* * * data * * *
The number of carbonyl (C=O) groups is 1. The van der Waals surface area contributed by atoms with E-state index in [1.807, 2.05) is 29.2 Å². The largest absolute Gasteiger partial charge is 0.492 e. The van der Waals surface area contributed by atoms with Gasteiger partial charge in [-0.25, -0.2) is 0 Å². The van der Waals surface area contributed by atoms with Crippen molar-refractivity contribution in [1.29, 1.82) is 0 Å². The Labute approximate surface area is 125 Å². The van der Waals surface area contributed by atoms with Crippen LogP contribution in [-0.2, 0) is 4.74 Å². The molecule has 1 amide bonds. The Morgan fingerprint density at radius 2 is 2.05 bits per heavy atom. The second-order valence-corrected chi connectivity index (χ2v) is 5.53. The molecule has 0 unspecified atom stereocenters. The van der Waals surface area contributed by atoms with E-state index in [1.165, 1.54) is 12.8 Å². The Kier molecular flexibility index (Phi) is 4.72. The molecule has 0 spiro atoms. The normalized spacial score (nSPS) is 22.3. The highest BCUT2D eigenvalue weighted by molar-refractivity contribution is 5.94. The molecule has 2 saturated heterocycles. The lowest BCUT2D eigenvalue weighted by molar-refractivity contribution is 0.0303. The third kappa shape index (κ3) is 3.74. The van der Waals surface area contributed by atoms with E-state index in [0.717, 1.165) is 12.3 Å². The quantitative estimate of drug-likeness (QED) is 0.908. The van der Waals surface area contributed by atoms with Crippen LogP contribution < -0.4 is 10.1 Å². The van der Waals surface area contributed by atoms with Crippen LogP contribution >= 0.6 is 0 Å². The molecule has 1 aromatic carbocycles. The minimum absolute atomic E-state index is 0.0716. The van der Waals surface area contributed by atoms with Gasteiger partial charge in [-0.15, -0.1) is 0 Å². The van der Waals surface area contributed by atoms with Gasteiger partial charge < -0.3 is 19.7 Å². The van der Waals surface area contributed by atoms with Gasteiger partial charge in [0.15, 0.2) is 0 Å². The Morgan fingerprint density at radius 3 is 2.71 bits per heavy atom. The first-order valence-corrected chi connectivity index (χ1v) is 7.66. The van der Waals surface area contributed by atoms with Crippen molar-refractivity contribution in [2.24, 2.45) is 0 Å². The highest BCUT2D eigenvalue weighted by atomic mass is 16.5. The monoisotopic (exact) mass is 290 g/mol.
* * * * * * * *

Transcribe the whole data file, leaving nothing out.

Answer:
The number of carbonyl (C=O) groups is 1. The van der Waals surface area contributed by atoms with E-state index in [1.807, 2.05) is 29.2 Å². The largest absolute Gasteiger partial charge is 0.492 e. The van der Waals surface area contributed by atoms with Gasteiger partial charge in [-0.25, -0.2) is 0 Å². The van der Waals surface area contributed by atoms with Crippen molar-refractivity contribution in [1.29, 1.82) is 0 Å². The Labute approximate surface area is 125 Å². The van der Waals surface area contributed by atoms with Crippen LogP contribution in [-0.2, 0) is 4.74 Å². The molecule has 1 amide bonds. The Morgan fingerprint density at radius 2 is 2.05 bits per heavy atom. The second-order valence-corrected chi connectivity index (χ2v) is 5.53. The molecule has 0 unspecified atom stereocenters. The van der Waals surface area contributed by atoms with E-state index in [1.165, 1.54) is 12.8 Å². The Kier molecular flexibility index (Phi) is 4.72. The molecule has 0 spiro atoms. The normalized spacial score (nSPS) is 22.3. The highest BCUT2D eigenvalue weighted by molar-refractivity contribution is 5.94. The molecule has 2 saturated heterocycles. The lowest BCUT2D eigenvalue weighted by molar-refractivity contribution is 0.0303. The third kappa shape index (κ3) is 3.74. The van der Waals surface area contributed by atoms with E-state index in [0.717, 1.165) is 12.3 Å². The quantitative estimate of drug-likeness (QED) is 0.908. The van der Waals surface area contributed by atoms with Crippen LogP contribution < -0.4 is 10.1 Å². The van der Waals surface area contributed by atoms with Crippen LogP contribution >= 0.6 is 0 Å². The molecule has 1 aromatic carbocycles. The minimum absolute atomic E-state index is 0.0716. The van der Waals surface area contributed by atoms with Gasteiger partial charge in [-0.15, -0.1) is 0 Å². The van der Waals surface area contributed by atoms with Gasteiger partial charge < -0.3 is 19.7 Å². The van der Waals surface area contributed by atoms with Gasteiger partial charge in [0.15, 0.2) is 0 Å². The Morgan fingerprint density at radius 3 is 2.71 bits per heavy atom. The first-order valence-corrected chi connectivity index (χ1v) is 7.66. The van der Waals surface area contributed by atoms with Crippen molar-refractivity contribution in [2.24, 2.45) is 0 Å². The highest BCUT2D eigenvalue weighted by atomic mass is 16.5. The monoisotopic (exact) mass is 290 g/mol.